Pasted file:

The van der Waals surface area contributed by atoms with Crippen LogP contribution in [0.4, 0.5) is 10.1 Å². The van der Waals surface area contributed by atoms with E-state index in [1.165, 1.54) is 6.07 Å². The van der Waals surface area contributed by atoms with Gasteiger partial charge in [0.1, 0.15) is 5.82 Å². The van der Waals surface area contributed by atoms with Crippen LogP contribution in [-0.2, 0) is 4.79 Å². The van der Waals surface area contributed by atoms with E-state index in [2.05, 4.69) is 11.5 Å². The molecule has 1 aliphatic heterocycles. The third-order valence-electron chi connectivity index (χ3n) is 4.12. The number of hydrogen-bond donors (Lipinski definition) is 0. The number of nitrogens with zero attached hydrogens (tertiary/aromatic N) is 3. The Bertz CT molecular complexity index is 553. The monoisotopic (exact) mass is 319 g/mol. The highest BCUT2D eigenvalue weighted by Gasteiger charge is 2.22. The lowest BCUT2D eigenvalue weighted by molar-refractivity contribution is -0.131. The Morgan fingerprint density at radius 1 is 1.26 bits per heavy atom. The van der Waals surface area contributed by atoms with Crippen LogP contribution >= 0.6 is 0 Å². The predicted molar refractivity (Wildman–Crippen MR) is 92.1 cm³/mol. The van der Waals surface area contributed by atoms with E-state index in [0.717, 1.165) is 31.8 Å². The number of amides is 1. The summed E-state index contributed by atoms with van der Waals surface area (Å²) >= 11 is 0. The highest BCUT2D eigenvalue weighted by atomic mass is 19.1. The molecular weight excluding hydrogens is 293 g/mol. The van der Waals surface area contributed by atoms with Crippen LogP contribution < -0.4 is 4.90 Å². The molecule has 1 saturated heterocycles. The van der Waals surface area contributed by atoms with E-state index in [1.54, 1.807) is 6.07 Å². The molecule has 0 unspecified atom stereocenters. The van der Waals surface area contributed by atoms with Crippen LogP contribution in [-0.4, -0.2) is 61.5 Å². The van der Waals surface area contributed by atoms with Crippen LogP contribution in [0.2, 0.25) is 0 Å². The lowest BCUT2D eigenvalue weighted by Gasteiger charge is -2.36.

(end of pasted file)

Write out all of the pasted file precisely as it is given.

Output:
The van der Waals surface area contributed by atoms with Crippen LogP contribution in [0.4, 0.5) is 10.1 Å². The van der Waals surface area contributed by atoms with E-state index in [1.165, 1.54) is 6.07 Å². The van der Waals surface area contributed by atoms with Gasteiger partial charge in [0.1, 0.15) is 5.82 Å². The van der Waals surface area contributed by atoms with Crippen LogP contribution in [-0.2, 0) is 4.79 Å². The van der Waals surface area contributed by atoms with E-state index in [2.05, 4.69) is 11.5 Å². The molecule has 1 aliphatic heterocycles. The third-order valence-electron chi connectivity index (χ3n) is 4.12. The number of hydrogen-bond donors (Lipinski definition) is 0. The number of nitrogens with zero attached hydrogens (tertiary/aromatic N) is 3. The Bertz CT molecular complexity index is 553. The monoisotopic (exact) mass is 319 g/mol. The highest BCUT2D eigenvalue weighted by Gasteiger charge is 2.22. The lowest BCUT2D eigenvalue weighted by molar-refractivity contribution is -0.131. The Morgan fingerprint density at radius 1 is 1.26 bits per heavy atom. The van der Waals surface area contributed by atoms with Crippen LogP contribution >= 0.6 is 0 Å². The predicted molar refractivity (Wildman–Crippen MR) is 92.1 cm³/mol. The van der Waals surface area contributed by atoms with E-state index in [0.717, 1.165) is 31.8 Å². The number of amides is 1. The summed E-state index contributed by atoms with van der Waals surface area (Å²) >= 11 is 0. The highest BCUT2D eigenvalue weighted by atomic mass is 19.1. The molecular weight excluding hydrogens is 293 g/mol. The van der Waals surface area contributed by atoms with Crippen LogP contribution < -0.4 is 4.90 Å². The molecule has 1 saturated heterocycles. The van der Waals surface area contributed by atoms with E-state index in [1.54, 1.807) is 6.07 Å². The molecule has 0 unspecified atom stereocenters. The van der Waals surface area contributed by atoms with Crippen LogP contribution in [-0.4, -0.2) is 61.5 Å². The van der Waals surface area contributed by atoms with Crippen LogP contribution in [0.2, 0.25) is 0 Å². The lowest BCUT2D eigenvalue weighted by Gasteiger charge is -2.36.